Unlike the total super balance effect, the change to the way that the ATO views segregation is not the result of legislation but, rather, of interpretation. The ATO believe that the generally adopted methodology that has been used by the sector in the past is wrong. For practical purposes, they have decided to ignore this “discrepancy” up to 30 June 2017 but require the “correct” method to be used now. Interestingly, the “new” treatment is not forecast to contribute anything to government revenue but has certainly imposed an additional level of complexity – read expense – to the sector.

Some funds are deemed to be segregated if they are 100% in retirement phase for any part period. Not only will an actuarial certificate not be required for these periods, but trustees can no longer elect to use them either. They will, however, require an actuarial certificate if there are any periods when the fund holds a mix of retirement phase pensions and accumulation accounts – but only for those periods. It is the task of the administrator, not the actuary, to determine when these are.

So how have things materially changed? Let’s say a fund has a $1m property with a $200k unrealised capital gain. In the first half of the year it’s 100% supporting accumulation interests. In the second half of the year it’s 100% supporting retirement phase interests. If the property is sold in the first half there will be a taxable capital gain. If it’s sold in the second half there will be no taxable capital gain. Under the previous practice the trustees could elect to obtain an actuarial certificate for the year which would show 50% ECPI, making half of the gain exempt. This would be their choice if the property was sold in the first half but not if it was sold in the second. This choice no longer exists. The application of capital gains tax will now depend on when the property was sold but it’s not that simple either. If the fund can’t use the segregated method, due to the presence of disregarded small fund assets, the fund must use the actuarial certificate method and the 50% scenario would apply irrespective of when the asset was sold. This would be an advantage if the property was sold in the first half of the year but not the second.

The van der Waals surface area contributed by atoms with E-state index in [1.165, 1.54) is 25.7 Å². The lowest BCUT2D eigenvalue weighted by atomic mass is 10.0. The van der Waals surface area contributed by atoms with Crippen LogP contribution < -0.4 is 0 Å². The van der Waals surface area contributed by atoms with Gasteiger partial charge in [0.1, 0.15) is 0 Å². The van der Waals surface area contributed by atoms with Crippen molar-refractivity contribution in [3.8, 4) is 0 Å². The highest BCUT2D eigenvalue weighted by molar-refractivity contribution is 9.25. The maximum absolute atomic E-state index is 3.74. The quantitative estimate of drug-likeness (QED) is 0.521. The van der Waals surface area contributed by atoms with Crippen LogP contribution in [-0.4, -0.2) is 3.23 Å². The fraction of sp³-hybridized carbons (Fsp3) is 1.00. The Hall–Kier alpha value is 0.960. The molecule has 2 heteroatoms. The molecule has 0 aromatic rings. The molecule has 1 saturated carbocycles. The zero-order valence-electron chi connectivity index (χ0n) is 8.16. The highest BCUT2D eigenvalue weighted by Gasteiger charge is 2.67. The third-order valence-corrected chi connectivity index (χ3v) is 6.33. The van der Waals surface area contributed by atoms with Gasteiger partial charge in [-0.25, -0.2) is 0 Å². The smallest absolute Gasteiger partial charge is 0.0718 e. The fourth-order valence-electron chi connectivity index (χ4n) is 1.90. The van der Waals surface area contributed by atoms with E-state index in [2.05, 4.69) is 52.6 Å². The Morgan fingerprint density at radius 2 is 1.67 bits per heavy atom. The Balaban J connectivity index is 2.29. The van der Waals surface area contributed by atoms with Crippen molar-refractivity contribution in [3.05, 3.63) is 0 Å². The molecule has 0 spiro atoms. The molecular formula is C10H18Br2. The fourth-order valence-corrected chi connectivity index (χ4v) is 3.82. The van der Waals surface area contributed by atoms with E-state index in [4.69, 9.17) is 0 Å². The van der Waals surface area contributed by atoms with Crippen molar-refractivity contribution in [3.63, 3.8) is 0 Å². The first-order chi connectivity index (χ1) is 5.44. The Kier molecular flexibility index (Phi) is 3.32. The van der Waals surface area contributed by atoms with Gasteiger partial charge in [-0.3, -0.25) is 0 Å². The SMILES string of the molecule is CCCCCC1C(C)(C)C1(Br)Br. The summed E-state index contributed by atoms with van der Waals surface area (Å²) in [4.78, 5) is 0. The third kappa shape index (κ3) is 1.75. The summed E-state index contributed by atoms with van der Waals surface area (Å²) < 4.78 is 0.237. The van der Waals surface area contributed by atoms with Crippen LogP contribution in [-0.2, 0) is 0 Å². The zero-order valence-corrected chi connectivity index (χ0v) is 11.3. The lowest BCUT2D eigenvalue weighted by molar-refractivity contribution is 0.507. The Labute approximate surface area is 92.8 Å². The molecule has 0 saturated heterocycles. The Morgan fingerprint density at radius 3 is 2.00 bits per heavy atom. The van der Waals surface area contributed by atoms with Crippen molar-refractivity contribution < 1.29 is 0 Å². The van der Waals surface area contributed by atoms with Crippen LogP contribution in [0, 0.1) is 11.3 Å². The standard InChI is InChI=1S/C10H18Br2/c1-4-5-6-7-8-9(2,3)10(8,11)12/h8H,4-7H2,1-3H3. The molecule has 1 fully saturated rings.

What if the fund does not contain disregarded small fund assets so deemed segregation is to apply? If the first half sale scenario is unavoidable then it would be useful for a small accumulation account balance to exist for the whole year. This would necessitate an actuarial certificate which would restore the 50% exempt position.

These considerations place more onus on advisers and accountants/administrators than they do on actuaries. At SMSF Alliance, we don’t charge for pension administration. This does not mean it’s simple.

Keeping you up-to-date with what you need to know about SMSFs. Subscribe to get our updates delivered straight to your inbox.

More SMSF News

Child Pensions

A child, under the age of 18, may become a recipient of a death benefit pension from a deceased parent. It may...

read more